- 12-17 Luis Gonzalez-Mestres
- Testing fundamental principles with high-energy cosmic rays
Feb 7, 12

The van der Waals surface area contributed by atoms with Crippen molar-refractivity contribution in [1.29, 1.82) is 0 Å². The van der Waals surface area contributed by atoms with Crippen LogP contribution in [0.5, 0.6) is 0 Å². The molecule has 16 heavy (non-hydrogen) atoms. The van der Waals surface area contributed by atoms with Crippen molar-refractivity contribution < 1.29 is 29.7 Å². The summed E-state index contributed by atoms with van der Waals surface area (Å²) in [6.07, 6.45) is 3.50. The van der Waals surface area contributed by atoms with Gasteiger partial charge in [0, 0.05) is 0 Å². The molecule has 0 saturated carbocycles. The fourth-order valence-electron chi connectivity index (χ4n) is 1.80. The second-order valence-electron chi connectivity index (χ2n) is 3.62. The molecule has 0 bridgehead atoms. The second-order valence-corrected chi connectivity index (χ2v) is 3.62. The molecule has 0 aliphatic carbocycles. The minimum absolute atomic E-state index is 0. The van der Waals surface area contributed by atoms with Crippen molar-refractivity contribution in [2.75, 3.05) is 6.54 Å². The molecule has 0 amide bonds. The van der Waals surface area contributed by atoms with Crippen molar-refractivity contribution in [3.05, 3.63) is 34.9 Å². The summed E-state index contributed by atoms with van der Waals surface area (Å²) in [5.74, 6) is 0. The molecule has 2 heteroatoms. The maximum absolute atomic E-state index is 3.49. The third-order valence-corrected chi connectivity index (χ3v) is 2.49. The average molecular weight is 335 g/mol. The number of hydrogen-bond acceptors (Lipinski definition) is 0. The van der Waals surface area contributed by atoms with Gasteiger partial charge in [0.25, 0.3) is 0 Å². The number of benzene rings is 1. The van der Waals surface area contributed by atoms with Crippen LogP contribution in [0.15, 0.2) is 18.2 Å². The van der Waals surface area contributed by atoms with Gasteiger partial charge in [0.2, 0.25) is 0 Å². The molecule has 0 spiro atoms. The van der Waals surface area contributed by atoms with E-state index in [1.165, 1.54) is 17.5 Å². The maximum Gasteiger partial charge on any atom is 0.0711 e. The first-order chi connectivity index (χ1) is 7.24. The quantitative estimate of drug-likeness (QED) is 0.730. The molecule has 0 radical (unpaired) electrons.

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Abstract. It is not yet clear whether the observed flux suppression for ultra-high energy cosmic rays (UHECR) at energies above \simeq 4.10E19 eV is a signature of the Greisen-Zatsepin-Kuzmin (GZK) cutoff or corresponds, for instance, to the maximum energies available at the relevant sources. Both phenomena can be sensitive to violations of standard special relativity modifying cosmic-ray propagation or acceleration at very high energy, and would in principle allow to set bounds on Lorentz symmetry violation (LSV) parameters in models incorporating a privileged local reference frame (the "vacuum rest frame", VRF). But the precise phenomenological analysis of the experimental data is far from trivial, and other effects can be present. The effective parameters can be directly linked to Planck-scale physics, or even to physics beyond Planck scale, as well as to the dynamics and effective symmetries relating LSV mechanisms for nucleons, quarks, leptons and the photon. If a VRF exists, LSV can modify the internal structure of particles at very high energy. Conventional symmetries may also cease to be valid at energies close to the Planck scale. Other possible violations of fundamental principles and conventional basic hypotheses (quantum mechanics, quark confinement, energy and momentum conservation, vacuum homogeneity and "static" properties, effective space dimensions...) can also be considere and possibly tested in high-energy cosmic-ray experiments. Even below UHE (ultra-high energy), exotic signatures cannot be excluded. We present an updated discussion of the theoretical and phenomenological situation, including prospects for earth-based and space experiments and a simple potential interpretation of the observed UHECR composition in terms of LSV where the GZK cutoff would be replaced by spontaneous emission of photons or e+ e− pairs. As the OPERA result on a possible superluminal propagation of the muon neutrino was announced after the conference, we briefly comment on the consistency problems that a \simeq 2.5 x 10E−5 critical speed anomaly for the muon neutrino can raise taking into account well-established experimental evidence and astrophysical observations.